The New Pucker Street is a companion book to Pucker Street, the First 100 Years, and continues to document the civic activity of the community of Marcellus from 1953 to the present. On the cover is The Steadman House, recently dedicated as the home of the Marcellus Historical Society. Located in the heart of the Village, it not only provides a link to a precious past, but is a 19th century landmark that projects the community's commitment to civic improvement. It is an enduring symbol of the community's history, its strength and majesty, but also proclaims its presence in the 21st century. Its steps and pillars are inviting and announce to the world that Marcellus, while retaining its authenticity, is ever adapting to change, responsible change that is reflected in the lives and accomplishments of its citizens, young and senior.
The New Pucker Street documents many of the changes that have taken place in Marcellus since the celebration of the Village Centennial in 1953. In the last fifty years, the traditional picture of Marcellus as an agricultural and milling community changed. Many old homes and buildings in the Village have fallen to the wrecker's ball, while other landmarks have been remodeled to a former glory. As more families moved to the suburbs after the war, there would be an increase in the population, dramatically changing the make-up of the native people - and reflected particularly in the school population. In the next fifty years, the role of government would change, as more services would be provided, and an aging infrastructure required continuous consideration by elected representatives.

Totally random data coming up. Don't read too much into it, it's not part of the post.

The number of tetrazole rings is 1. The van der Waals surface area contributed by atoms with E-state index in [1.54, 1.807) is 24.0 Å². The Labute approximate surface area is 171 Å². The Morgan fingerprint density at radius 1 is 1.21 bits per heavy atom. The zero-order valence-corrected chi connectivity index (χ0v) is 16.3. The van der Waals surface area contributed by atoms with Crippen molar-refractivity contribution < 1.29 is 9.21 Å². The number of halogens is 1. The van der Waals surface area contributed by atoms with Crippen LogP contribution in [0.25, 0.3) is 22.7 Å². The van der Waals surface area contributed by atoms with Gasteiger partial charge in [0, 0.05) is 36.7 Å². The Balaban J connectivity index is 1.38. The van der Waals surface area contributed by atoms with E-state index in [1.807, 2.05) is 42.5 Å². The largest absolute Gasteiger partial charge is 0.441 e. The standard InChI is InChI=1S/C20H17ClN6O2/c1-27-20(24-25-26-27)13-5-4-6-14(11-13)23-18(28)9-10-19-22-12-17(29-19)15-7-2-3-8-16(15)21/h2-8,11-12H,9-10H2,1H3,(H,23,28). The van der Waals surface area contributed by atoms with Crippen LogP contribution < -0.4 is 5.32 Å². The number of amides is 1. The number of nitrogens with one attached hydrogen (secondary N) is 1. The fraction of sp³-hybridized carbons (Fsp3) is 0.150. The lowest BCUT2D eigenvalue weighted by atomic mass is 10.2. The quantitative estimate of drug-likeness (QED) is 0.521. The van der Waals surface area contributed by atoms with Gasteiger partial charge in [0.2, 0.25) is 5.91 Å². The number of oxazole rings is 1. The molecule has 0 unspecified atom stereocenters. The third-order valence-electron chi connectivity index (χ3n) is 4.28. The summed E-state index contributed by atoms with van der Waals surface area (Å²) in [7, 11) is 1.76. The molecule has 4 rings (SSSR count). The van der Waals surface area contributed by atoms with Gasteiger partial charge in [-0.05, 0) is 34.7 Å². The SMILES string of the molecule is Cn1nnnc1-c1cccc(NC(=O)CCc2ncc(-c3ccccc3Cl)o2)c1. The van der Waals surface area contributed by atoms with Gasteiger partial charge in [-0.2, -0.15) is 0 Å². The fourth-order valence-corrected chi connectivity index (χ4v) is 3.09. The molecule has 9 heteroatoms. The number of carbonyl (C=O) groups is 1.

The next fifty years would see the emergence of the "greatest generation." When the young men returned to Marcellus after the war, they were joined by equally involved women of that generation, and in the words of former President George H. W. Bush, "did the work of democracy day by day, every day in their hometown," helping to build bridges to the 21st century - ones that their own children, grandchildren and great grandchildren would follow.
The New Pucker Street also details some of the issues facing an American village in modern times, and it also contains an epilogue, highlighting some lessons that might be learned from the past - ones that might serve as guidelines for what lies ahead.
The New Pucker Street portrays Marcellus like many small towns across America - as home - a place where many people have settled, and to which many people return. They return because it is home, and they always feel welcome.